There is an analogous though less obvious situation happening in how companies manage the credit risk of their commercial, or business, customers. Many are challenged in the areas of expertise, risk infrastructure, and control processes to properly assess and insulate their companies from the true credit risks they face For starters, the base loss rate of commercial customers is low, but when these losses occur, they tend to be large and painful. The episodic nature of losses creates a tendency to excuse the losses as anomalies. Add to this the fact that nearly a decade has passed since the last recession – creating a string of years without significant delinquencies or bad debt – and it’s not hard to see that sensitivities to credit risk have become dulled. But, the benefit of a good economy and good fortune does not equal good credit risk management.
One of my early credit mentors would always invoke the phrase “even turkeys fly in hurricanes” as a reminder that the real measure of credit risk protection is taken under economic duress, not in good times. Any company looking for assurances they are properly insulated needs to assess the quality of their expertise, the sophistication of their risk management infrastructure, and the rigor of their risk management processes.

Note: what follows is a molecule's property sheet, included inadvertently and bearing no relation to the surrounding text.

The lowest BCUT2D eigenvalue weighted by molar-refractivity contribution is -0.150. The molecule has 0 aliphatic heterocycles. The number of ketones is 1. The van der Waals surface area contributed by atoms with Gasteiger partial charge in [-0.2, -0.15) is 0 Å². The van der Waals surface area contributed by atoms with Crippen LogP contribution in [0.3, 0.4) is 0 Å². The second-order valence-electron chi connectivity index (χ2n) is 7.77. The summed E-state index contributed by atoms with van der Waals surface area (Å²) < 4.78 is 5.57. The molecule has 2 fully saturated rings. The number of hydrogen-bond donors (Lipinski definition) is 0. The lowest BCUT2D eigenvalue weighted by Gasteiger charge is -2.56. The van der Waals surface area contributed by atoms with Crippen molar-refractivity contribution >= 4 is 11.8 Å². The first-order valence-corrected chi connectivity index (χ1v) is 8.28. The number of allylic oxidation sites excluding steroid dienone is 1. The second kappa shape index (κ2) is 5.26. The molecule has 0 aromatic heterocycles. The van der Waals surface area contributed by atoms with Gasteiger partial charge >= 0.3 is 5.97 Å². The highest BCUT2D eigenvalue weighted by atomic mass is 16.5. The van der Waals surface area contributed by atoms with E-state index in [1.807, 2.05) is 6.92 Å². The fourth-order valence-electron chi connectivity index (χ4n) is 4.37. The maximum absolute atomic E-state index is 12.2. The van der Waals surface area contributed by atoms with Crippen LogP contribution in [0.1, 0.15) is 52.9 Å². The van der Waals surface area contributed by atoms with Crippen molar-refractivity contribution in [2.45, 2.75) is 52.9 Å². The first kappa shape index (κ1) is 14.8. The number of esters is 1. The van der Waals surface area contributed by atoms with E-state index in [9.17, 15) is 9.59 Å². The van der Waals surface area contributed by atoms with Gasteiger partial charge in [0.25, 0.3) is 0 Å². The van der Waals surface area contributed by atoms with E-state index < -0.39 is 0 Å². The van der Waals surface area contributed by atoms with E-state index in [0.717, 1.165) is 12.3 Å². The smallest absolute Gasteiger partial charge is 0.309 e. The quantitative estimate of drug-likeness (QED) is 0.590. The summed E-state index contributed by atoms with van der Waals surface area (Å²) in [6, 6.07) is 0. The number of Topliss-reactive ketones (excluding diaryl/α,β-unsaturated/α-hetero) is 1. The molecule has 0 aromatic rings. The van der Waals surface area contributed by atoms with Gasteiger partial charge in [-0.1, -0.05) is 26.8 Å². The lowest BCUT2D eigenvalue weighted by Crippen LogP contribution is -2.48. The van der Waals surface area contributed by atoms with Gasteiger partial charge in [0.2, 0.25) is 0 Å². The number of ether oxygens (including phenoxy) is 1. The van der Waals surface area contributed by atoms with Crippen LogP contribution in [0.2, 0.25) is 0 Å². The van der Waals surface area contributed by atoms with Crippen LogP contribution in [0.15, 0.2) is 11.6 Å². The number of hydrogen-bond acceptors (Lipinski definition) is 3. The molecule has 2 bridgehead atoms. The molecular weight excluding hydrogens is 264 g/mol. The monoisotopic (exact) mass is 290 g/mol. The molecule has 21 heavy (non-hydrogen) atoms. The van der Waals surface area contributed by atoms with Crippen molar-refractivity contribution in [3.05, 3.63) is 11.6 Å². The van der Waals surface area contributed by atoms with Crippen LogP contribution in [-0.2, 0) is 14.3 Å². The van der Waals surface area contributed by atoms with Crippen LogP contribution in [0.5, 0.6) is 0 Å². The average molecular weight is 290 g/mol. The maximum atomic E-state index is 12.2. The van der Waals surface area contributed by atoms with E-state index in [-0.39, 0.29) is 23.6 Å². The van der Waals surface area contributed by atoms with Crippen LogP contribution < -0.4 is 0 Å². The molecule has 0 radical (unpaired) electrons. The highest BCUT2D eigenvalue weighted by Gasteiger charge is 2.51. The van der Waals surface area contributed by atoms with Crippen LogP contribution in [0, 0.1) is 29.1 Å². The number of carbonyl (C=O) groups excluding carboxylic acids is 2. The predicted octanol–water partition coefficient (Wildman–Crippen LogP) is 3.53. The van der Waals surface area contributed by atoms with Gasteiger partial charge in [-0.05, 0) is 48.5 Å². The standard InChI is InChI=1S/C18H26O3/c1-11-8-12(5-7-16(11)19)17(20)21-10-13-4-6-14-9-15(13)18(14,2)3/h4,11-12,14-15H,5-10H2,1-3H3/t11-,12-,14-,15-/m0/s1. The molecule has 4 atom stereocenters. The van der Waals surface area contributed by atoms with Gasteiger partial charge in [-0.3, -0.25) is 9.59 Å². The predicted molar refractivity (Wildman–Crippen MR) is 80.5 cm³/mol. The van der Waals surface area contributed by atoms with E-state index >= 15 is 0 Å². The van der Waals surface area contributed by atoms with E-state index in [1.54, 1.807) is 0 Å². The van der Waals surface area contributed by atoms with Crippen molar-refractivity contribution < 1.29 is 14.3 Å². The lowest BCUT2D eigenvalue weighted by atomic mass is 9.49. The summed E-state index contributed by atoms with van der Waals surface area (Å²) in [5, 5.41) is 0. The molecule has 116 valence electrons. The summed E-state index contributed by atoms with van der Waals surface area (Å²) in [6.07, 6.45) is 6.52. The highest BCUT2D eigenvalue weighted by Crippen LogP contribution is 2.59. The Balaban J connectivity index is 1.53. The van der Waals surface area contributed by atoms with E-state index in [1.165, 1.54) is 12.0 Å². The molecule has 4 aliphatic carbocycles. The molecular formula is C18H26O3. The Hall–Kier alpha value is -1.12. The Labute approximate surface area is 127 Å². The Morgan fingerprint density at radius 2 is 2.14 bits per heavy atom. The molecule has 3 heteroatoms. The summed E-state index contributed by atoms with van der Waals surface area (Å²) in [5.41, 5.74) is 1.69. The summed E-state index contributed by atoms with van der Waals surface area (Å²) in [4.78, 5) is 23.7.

Compare your company’s credit risk protections with these items. If you lack some or many of these, resist the urge to assume they are unimportant.
Credit risk screens are grounded in the credit risk performance of the population you serve